Discover St. Louis Park President and CEO Becky Bakken reported a continued increase in hotel lodging in Golden Valley and St. Louis Park to the Golden Valley City Council at the Feb. 4 meeting.
Bakken said data collected and reviewed by the agency, which promotes tourism to the two cities, reveal that occupancy and revenue per available hotel room continued to rise for the third year.
Golden Valley has provided a portion of the city’s lodging tax in exchange for Discover St. Louis Park’s services since 2017. The exchange is allowed via Minnesota law.
Together, the two cities contain nine hotels. Bakken said those entities accounted for 500 jobs in 2019.
Via the apportionment of the lodging tax, Discover St. Louis Park estimated that visitors spent $35 million on lodging in St. Louis Park and $6.3 million in Golden Valley last year.
Bakken said that they believe that a hotel visitor will spend 20% on lodging and 80% on services and goods within the community during their stay. Using that metric and lodging statistics, it can be estimated that visitors to St. Louis Park spent $133 million and visitors to Golden Valley spent $25 million in the community.
Some notable conventions, including a Missouri Synod gathering in the Twin Cities that filled 1,500 rooms through the organization, accounted for heavy volume in both cities.
“All nine of your hotel properties were full as a result of this group,” said Bakken.
Discover St. Louis Park also helped secure lodging for the Chinese Womens Hockey Team, which trained at the Recreation Outdoor Center in St. Louis Park, and numerous in- and out-of-state organizations hosting area youth sports tournaments. Bakken anticipated the U.S. Skiing World Cup in March at Theodore Wirth Park would also spike hotel bookings.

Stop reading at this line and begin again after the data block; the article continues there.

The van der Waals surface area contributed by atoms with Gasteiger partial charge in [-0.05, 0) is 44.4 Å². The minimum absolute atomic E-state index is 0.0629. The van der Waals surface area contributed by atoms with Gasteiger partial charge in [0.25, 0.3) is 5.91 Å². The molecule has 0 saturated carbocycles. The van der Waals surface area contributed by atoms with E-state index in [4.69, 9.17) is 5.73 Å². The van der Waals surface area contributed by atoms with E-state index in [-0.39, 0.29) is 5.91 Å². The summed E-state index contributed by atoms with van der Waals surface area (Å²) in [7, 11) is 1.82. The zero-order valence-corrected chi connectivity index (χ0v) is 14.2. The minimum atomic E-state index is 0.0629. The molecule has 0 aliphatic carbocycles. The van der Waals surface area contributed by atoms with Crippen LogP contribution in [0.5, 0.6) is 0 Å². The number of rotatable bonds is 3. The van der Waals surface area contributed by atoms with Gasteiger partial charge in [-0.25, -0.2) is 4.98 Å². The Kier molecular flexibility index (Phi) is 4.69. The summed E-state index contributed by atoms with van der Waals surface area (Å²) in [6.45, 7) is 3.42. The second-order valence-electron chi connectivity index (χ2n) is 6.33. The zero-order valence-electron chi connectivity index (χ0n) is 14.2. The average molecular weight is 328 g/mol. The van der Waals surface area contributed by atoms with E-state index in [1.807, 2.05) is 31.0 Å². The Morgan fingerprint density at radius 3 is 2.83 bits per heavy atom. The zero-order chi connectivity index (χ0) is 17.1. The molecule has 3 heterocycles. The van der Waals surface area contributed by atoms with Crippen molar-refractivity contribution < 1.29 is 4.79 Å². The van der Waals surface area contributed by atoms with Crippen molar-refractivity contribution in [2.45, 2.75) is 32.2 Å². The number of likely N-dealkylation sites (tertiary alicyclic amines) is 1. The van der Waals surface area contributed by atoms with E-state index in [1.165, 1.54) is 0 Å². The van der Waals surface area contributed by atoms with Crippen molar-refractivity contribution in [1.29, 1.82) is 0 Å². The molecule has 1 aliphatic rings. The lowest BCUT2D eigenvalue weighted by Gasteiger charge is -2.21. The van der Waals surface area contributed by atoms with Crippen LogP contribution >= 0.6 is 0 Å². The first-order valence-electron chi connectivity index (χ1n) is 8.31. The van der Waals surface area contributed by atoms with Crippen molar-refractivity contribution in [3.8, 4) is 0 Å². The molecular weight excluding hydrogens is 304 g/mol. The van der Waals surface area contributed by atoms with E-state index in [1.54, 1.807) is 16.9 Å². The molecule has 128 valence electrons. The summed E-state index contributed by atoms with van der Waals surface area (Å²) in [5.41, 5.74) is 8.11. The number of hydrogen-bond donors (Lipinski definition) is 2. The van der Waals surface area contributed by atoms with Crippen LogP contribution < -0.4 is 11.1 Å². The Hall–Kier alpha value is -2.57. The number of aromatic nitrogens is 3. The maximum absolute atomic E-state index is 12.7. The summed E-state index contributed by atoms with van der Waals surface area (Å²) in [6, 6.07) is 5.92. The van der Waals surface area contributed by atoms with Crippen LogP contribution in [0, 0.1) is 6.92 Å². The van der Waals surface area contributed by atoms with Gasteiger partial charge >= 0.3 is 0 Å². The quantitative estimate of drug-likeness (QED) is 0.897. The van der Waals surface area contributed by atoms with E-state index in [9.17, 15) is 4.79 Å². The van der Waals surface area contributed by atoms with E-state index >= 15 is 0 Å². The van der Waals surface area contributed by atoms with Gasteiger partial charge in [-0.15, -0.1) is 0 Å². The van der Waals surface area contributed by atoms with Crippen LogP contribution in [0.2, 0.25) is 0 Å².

Councilmember Gillian Rosenquist asked Bakken whether there was any data on the impact the Golden Valley PRIDE Festival has on tourism in the city.
Bakken replied that currently, the festival did not attract traffic that required an overnight stay, but it was definitely a driver of people.
“We think of it as introducing the area to people who might not otherwise have an excuse or reason to come here,” Bakken said.
Other recent events, like the Super Bowl and NCAA Final Four, in Minneapolis likely informed the strong gains in hotel stays.
Bakken said 2019 had a competitive market to host out-of-towners, with any suburbs as well as Minneapolis and St. Paul providing viable options. She reported that Minneapolis added 2,000 hotel rooms in 2019. This is part of an ongoing increase to the Twin Cities area, she said.
The current campaign to set Golden Valley and St. Louis Park apart from the competition includes Discover’s marketing strategy to refer to it as Minnesota’s “Sweet Spot.” The group leans heavily into its proximity to Minneapolis attractions, the abundance of hiking and biking trails and opportunities to shop and dine without a car.
Bakken also had some insights into visits to the Discover St. Louis Park website. Overall, visits to the site were up 20%, with 40,000 unique visitors in 2019. The majority of website visitors were female, which matched trend data that women are typically the “person in the household who does the most research on travel,” she said.
However, Bakken pointed out that visits to the “stay” portion of the website, which lists information on reserving hotels, only attracted 6% of the traffic. Instead, more traffic flowed to the pages on attractions and things to do. Bakken said this was a plus, as “we aren’t here to just market the hotels, we’re here to market and promote the area.”
Get more information at discoverstlouispark.com.